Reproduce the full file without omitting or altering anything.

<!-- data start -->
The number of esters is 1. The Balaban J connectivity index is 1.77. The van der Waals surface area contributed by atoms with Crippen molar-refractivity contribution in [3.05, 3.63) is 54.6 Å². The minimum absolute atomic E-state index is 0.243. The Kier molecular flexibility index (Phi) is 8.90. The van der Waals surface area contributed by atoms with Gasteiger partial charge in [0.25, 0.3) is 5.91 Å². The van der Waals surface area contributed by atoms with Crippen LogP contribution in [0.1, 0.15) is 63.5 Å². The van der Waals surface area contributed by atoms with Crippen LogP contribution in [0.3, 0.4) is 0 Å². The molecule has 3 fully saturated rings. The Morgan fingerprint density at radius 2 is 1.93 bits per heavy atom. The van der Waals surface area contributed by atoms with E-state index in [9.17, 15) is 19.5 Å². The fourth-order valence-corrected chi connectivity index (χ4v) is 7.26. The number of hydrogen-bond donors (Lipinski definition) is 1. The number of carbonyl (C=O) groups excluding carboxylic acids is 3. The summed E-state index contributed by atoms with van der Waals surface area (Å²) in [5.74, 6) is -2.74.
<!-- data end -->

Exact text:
The number of esters is 1. The Balaban J connectivity index is 1.77. The van der Waals surface area contributed by atoms with Crippen molar-refractivity contribution in [3.05, 3.63) is 54.6 Å². The minimum absolute atomic E-state index is 0.243. The Kier molecular flexibility index (Phi) is 8.90. The van der Waals surface area contributed by atoms with Gasteiger partial charge in [0.25, 0.3) is 5.91 Å². The van der Waals surface area contributed by atoms with Crippen LogP contribution in [0.1, 0.15) is 63.5 Å². The van der Waals surface area contributed by atoms with Crippen LogP contribution in [0.3, 0.4) is 0 Å². The molecule has 3 fully saturated rings. The Morgan fingerprint density at radius 2 is 1.93 bits per heavy atom. The van der Waals surface area contributed by atoms with E-state index in [9.17, 15) is 19.5 Å². The fourth-order valence-corrected chi connectivity index (χ4v) is 7.26. The number of hydrogen-bond donors (Lipinski definition) is 1. The number of carbonyl (C=O) groups excluding carboxylic acids is 3. The summed E-state index contributed by atoms with van der Waals surface area (Å²) in [5.74, 6) is -2.74.